Many of the factors considered significant in Bartee are present here. (1) Larson did prescribe and/or distribute inordinate quantities to the individuals named in the various counts. (2) He wrote more than one prescription on occasions in order to 'spread' them out. (3) He charged a flat rate cash fee for each prescription. (4) Dr. Larson cautioned the witness butler about having the prescription filled at the same pharmacy because each prescription was for a thirty day supply and he was supplying Butler with prescriptions more frequently

Page 388

than that. (R.T. 398). (5) Dr. Larson also used the street parlance for seconal: 'reds'; and for methamphetamine: 'speed'. (R.T. 392).

Finally, some of the utterances that agents Dalton and Keszler, witness Butler, and the massage parlor witnesses testified that Dr. Larson had made, in view of the previously listed facts and circumstances, support the jury's determination that Dr. Larson was not acting for a legitimate medical purpose or in the usual course of his professional practice. Although Dr. Larson sometimes required a physical examination,...

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49 practice notes
  • U.S. v. Armstrong, No. 07-30286.
    • United States
    • United States Courts of Appeals. United States Court of Appeals (5th Circuit)
    • November 21, 2008
    ...visits, and defendant had some knowledge that prescriptions pills were used for parties rather than weight-loss); United States v. Larson, 507 F.2d 385, 387 (9th Cir.1974) (similar). Jurors have had a wide variety of their own experiences in doctors' care over their lives, thus and expert t......
  • State v. Christensen, DA 18-0268
    • United States
    • Montana United States State Supreme Court of Montana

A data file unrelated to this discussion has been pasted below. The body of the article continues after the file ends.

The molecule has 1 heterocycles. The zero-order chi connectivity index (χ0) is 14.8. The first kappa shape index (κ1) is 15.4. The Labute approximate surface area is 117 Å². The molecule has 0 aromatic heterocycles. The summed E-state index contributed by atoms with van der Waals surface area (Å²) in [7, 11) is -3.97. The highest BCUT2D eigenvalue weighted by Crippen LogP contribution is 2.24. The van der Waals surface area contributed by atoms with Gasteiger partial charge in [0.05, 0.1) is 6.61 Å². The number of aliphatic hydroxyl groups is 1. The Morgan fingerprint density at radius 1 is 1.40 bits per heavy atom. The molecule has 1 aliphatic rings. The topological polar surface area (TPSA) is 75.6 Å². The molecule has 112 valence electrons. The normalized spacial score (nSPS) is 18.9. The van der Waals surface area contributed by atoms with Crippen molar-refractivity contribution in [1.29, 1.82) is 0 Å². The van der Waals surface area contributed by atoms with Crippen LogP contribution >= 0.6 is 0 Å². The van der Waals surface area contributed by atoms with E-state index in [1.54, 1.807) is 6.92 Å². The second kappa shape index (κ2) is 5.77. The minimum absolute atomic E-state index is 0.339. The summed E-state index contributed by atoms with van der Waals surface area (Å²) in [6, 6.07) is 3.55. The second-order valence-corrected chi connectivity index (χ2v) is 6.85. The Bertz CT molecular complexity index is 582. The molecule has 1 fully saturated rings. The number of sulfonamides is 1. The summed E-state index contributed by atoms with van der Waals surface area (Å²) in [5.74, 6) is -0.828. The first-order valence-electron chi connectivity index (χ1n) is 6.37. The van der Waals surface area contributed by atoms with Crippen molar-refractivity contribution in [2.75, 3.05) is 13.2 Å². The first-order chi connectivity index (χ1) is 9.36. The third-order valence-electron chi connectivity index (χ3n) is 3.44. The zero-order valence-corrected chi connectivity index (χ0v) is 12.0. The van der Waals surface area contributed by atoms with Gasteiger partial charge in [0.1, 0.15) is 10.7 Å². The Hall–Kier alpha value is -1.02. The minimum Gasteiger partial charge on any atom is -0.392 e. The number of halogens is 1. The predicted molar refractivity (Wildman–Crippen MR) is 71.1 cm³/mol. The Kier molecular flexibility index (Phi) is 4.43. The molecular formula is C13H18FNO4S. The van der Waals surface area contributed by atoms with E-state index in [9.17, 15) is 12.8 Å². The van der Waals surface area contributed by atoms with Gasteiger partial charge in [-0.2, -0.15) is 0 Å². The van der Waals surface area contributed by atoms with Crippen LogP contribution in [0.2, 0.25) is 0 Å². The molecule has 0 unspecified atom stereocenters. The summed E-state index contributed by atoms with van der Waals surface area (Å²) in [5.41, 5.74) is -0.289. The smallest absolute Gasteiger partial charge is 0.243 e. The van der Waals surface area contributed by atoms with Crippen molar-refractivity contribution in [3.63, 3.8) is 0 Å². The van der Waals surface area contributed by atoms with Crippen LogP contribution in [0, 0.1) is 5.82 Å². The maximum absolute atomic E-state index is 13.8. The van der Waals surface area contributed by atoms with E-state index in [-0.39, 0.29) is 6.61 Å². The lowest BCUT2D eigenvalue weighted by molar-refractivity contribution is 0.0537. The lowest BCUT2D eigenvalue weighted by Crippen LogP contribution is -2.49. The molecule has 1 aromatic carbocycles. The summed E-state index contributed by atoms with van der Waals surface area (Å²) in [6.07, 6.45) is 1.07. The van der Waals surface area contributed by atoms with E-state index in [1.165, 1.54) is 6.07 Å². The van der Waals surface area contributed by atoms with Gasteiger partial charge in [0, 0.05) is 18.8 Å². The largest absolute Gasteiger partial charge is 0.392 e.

• September 16, 2020
    ...practice." United States v. Moore , 423 U.S. 122, 124, 96 S. Ct. 335, 337, 46 L.Ed.2d 333 (1975) ; United States v. Larson , 507 F.2d 385, 388 (9th Cir. 1974) ; United States v. MacKay , 715 F.3d 807, 824-25 (10th Cir. 2013). ¶101 Indeed, in enacting Montana's drug legislation, the Mon......
  • Com. v. Kobrin, No. 04-P-1678.
    • United States
    • Appeals Court of Massachusetts
    • September 12, 2008
    ...States v. Badia, 490 F.2d 296, 297 (1st Cir.1973); United States v. Bartee, 479 F.2d 484, 489 (10th Cir.1973); United States v. Larson, 507 F.2d 385, 387-388 (9th Cir.1974); United States v. Green, 511 F.2d 1062, 1066 (7th Cir.1975), cert. denied, 423 U.S. 1031, 96 S.Ct. 561, 362, 46 L.Ed.2......
  • State v. Young, No. 19647
    • United States
    • Supreme Court of West Virginia
    • June 28, 1991
    ...more resemblance to professional dental practice than the conduct of any "street-corner [drug] pusher." United States v. Larson, 507 F.2d 385, 388 (9th F. Other Prescriptions Admitted into Evidence The appellant renews here his timely objection at trial to the admission into evide......
  • Request a trial to view additional results
49 cases
  • U.S. v. Armstrong, No. 07-30286.
    • United States
    • United States Courts of Appeals. United States Court of Appeals (5th Circuit)
    • November 21, 2008
    ...visits, and defendant had some knowledge that prescriptions pills were used for parties rather than weight-loss); United States v. Larson, 507 F.2d 385, 387 (9th Cir.1974) (similar). Jurors have had a wide variety of their own experiences in doctors' care over their lives, thus and expert t......
  • State v. Christensen, DA 18-0268
    • United States
    • Montana United States State Supreme Court of Montana
    • September 16, 2020
    ...practice." United States v. Moore , 423 U.S. 122, 124, 96 S. Ct. 335, 337, 46 L.Ed.2d 333 (1975) ; United States v. Larson , 507 F.2d 385, 388 (9th Cir. 1974) ; United States v. MacKay , 715 F.3d 807, 824-25 (10th Cir. 2013). ¶101 Indeed, in enacting Montana's drug legislation, the Mon......
  • Com. v. Kobrin, No. 04-P-1678.
    • United States
    • Appeals Court of Massachusetts
    • September 12, 2008
    ...States v. Badia, 490 F.2d 296, 297 (1st Cir.1973); United States v. Bartee, 479 F.2d 484, 489 (10th Cir.1973); United States v. Larson, 507 F.2d 385, 387-388 (9th Cir.1974); United States v. Green, 511 F.2d 1062, 1066 (7th Cir.1975), cert. denied, 423 U.S. 1031, 96 S.Ct. 561, 362, 46 L.Ed.2......
  • State v. Young, No. 19647
    • United States
    • Supreme Court of West Virginia
    • June 28, 1991
    ...more resemblance to professional dental practice than the conduct of any "street-corner [drug] pusher." United States v. Larson, 507 F.2d 385, 388 (9th F. Other Prescriptions Admitted into Evidence The appellant renews here his timely objection at trial to the admission into evide......
  • Request a trial to view additional results